History Graduate Student Takes on GSA as VP

February 8, 2024
headshot of male grad student

Baylor University's Graduate Student Association (GSA) serves as a vital support system and advocate for graduate students campus-wide. Within this organization, James Howard is the Vice President of the GSA, bringing with him a strong commitment to advocacy and leadership. Howard's journey, spanning from his early years as a graduate student in Baylor's History Department to taking up the mantle and impacting the lives of his fellow students through GSA, reflects the university's holistic approach to graduate education. We contacted James Howard to find out more about his time at Baylor and what he seeks to accomplish as Vice President of the GSA.

First off, can you explain what GSA is? 

GSA stands for Graduate Student Association, and we seek to be a voice for all graduate students across the Baylor campus. We primarily exist to support a holistic approach to graduate education. We aim to help students in their academic and non-academic pursuits at Baylor and beyond. Whether advocating for specific graduate student needs with Baylor leadership or facilitating events that promote community and collegiality, GSA exists to enrich graduate students' careers and personal lives. 

an you tell me a little about your time at Baylor as a graduate student? What has been your favorite class or project you’ve worked on?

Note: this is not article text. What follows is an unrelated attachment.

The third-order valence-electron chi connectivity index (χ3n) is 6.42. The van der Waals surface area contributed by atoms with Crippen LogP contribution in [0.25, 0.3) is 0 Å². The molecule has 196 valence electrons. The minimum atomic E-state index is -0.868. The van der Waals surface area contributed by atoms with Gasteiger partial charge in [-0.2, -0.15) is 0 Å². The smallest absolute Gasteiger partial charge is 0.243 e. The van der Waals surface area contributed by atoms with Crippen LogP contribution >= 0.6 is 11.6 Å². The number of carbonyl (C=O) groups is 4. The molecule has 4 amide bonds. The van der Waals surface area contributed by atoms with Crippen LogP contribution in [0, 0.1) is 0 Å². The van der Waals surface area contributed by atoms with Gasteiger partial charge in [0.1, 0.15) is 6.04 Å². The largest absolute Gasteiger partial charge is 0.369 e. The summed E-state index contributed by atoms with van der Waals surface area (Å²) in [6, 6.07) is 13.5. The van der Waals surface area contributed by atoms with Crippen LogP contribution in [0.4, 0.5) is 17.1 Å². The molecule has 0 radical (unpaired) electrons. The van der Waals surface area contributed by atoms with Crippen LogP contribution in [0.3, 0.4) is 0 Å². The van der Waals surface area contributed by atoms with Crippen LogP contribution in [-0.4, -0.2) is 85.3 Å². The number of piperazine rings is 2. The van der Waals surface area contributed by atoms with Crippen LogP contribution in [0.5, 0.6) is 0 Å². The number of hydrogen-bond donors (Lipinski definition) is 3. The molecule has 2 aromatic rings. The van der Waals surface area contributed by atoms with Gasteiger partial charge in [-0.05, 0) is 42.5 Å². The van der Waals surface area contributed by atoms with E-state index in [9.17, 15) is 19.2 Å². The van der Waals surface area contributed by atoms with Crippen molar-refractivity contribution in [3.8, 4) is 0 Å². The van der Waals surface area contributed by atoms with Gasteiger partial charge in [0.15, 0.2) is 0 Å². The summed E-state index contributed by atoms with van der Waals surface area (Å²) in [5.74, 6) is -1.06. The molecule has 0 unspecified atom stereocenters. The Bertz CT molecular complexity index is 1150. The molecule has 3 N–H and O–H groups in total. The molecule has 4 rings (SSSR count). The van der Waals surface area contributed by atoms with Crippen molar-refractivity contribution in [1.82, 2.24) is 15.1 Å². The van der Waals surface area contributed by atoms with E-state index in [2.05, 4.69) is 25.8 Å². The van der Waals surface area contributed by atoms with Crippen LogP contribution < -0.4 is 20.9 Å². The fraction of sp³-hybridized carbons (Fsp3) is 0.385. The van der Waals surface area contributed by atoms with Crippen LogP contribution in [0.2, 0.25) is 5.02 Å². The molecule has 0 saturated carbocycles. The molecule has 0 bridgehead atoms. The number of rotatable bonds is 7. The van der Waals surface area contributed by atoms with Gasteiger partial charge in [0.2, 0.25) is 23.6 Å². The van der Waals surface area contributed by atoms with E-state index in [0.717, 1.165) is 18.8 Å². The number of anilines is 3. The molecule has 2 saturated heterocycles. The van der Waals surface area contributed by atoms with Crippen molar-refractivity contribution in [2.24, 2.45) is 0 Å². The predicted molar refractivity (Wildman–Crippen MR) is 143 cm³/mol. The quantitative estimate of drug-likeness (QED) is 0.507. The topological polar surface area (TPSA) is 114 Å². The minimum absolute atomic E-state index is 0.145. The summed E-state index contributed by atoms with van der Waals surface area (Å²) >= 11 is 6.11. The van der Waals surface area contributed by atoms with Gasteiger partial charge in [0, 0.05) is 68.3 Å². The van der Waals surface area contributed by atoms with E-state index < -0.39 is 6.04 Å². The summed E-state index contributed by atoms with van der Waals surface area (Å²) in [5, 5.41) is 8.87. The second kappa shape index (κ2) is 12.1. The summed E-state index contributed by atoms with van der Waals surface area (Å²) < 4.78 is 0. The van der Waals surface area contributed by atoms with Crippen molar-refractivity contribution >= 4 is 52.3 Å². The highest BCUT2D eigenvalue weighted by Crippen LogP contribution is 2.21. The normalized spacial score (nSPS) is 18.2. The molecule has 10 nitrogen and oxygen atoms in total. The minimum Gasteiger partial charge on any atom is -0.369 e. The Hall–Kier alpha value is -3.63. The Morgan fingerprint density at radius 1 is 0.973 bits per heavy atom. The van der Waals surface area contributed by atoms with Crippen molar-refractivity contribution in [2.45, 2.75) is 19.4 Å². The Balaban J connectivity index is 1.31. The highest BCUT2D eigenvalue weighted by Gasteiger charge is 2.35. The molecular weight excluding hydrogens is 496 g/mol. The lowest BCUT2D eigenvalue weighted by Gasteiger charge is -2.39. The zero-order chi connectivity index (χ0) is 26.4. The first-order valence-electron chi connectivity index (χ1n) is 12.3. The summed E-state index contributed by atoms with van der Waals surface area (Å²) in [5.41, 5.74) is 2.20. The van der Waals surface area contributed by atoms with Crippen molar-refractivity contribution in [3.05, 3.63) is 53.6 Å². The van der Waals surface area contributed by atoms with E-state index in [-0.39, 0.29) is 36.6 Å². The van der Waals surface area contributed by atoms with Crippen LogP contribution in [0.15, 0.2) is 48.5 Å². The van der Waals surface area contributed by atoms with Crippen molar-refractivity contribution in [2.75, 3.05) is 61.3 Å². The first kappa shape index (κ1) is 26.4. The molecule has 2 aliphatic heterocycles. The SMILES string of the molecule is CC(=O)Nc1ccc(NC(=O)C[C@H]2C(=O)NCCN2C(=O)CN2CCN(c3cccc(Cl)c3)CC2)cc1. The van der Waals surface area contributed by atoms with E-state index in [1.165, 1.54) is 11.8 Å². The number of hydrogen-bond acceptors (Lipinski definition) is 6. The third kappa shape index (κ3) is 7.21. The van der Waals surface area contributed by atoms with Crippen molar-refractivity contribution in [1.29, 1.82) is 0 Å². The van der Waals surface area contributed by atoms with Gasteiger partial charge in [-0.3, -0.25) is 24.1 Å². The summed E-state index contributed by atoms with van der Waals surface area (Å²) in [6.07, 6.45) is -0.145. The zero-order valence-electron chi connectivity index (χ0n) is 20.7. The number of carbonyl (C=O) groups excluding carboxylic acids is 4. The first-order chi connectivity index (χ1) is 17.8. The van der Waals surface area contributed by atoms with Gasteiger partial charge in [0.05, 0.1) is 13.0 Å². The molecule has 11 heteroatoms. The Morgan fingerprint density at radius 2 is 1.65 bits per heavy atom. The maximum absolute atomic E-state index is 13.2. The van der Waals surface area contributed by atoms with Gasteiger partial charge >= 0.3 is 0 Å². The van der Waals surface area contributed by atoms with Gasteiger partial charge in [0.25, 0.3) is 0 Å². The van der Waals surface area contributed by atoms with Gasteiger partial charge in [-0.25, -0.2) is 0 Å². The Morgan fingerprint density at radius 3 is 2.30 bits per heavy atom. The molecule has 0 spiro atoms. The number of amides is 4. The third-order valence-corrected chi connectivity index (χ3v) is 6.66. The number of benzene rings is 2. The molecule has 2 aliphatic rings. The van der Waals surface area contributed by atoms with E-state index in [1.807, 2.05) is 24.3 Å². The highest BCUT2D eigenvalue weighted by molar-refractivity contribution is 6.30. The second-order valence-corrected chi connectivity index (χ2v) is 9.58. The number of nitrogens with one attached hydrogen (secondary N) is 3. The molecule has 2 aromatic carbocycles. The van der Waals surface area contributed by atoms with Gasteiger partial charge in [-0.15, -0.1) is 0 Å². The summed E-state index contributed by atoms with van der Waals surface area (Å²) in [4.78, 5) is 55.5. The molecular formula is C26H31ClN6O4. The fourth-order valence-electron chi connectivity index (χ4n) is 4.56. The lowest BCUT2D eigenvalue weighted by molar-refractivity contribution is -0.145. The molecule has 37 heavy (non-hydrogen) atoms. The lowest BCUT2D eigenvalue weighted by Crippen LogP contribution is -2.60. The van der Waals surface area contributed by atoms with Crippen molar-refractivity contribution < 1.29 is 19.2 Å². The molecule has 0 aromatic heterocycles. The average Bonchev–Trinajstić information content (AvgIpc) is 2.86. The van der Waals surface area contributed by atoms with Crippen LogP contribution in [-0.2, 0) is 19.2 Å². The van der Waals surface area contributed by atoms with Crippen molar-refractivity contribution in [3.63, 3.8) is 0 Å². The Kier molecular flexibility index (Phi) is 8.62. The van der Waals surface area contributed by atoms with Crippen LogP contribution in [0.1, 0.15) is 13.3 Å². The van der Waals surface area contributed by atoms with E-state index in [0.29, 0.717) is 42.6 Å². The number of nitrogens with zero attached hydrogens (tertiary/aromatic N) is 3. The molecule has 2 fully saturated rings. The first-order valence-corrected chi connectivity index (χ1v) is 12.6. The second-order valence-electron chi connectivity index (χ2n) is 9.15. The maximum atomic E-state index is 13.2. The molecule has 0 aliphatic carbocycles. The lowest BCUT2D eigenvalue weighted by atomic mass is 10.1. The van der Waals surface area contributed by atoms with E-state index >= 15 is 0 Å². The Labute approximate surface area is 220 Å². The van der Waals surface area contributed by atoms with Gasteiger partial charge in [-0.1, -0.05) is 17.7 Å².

My time as a Baylor graduate student has been one of the most transformative experiences of my life. When my wife and I arrived in the fall of 2021, not only was family over a thousand miles away, but my wife was also four months pregnant. We had a lot to learn, and one could say a lot was on the line. I came into the Baylor community with a clear view I had embarked on a new season of life, and the History Department has been incredibly supportive in the broadest sense. Once I figured out a good routine, everything else fell into place. Aside from the main staples of reading and writing, in a given week, you can find me in my advisor’s office discussing historiography and different research ideas or grabbing coffee with one of my fellow graduate students, talking through comps prep and the dissertation process. This relational aspect of Baylor is my favorite because it emphasizes the whole person and not just the ideas we discuss. As Dr. Turpin said at my department orientation three years ago, “We know you are not brains on sticks, none of us are, and it’s important to cultivate the whole person while engaging in your research pursuits.”